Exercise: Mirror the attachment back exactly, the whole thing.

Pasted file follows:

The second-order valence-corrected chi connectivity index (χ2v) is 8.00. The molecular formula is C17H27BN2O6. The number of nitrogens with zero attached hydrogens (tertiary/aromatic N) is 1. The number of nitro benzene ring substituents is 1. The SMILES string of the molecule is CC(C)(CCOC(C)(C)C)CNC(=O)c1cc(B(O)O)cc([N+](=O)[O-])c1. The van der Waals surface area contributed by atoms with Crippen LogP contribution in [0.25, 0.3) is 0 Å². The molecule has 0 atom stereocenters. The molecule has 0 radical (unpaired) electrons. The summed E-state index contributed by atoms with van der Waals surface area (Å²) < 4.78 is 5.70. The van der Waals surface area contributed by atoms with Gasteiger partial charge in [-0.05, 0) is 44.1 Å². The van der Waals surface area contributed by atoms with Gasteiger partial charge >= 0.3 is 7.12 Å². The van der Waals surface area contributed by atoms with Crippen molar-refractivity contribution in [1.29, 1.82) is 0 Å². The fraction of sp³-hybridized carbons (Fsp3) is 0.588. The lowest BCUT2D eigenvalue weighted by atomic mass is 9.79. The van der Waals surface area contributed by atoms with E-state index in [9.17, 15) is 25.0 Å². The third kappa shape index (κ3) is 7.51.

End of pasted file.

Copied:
The second-order valence-corrected chi connectivity index (χ2v) is 8.00. The molecular formula is C17H27BN2O6. The number of nitrogens with zero attached hydrogens (tertiary/aromatic N) is 1. The number of nitro benzene ring substituents is 1. The SMILES string of the molecule is CC(C)(CCOC(C)(C)C)CNC(=O)c1cc(B(O)O)cc([N+](=O)[O-])c1. The van der Waals surface area contributed by atoms with Crippen LogP contribution in [0.25, 0.3) is 0 Å². The molecule has 0 atom stereocenters. The molecule has 0 radical (unpaired) electrons. The summed E-state index contributed by atoms with van der Waals surface area (Å²) < 4.78 is 5.70. The van der Waals surface area contributed by atoms with Gasteiger partial charge in [-0.05, 0) is 44.1 Å². The van der Waals surface area contributed by atoms with Gasteiger partial charge >= 0.3 is 7.12 Å². The van der Waals surface area contributed by atoms with Crippen molar-refractivity contribution in [1.29, 1.82) is 0 Å². The fraction of sp³-hybridized carbons (Fsp3) is 0.588. The lowest BCUT2D eigenvalue weighted by atomic mass is 9.79. The van der Waals surface area contributed by atoms with E-state index in [9.17, 15) is 25.0 Å². The third kappa shape index (κ3) is 7.51.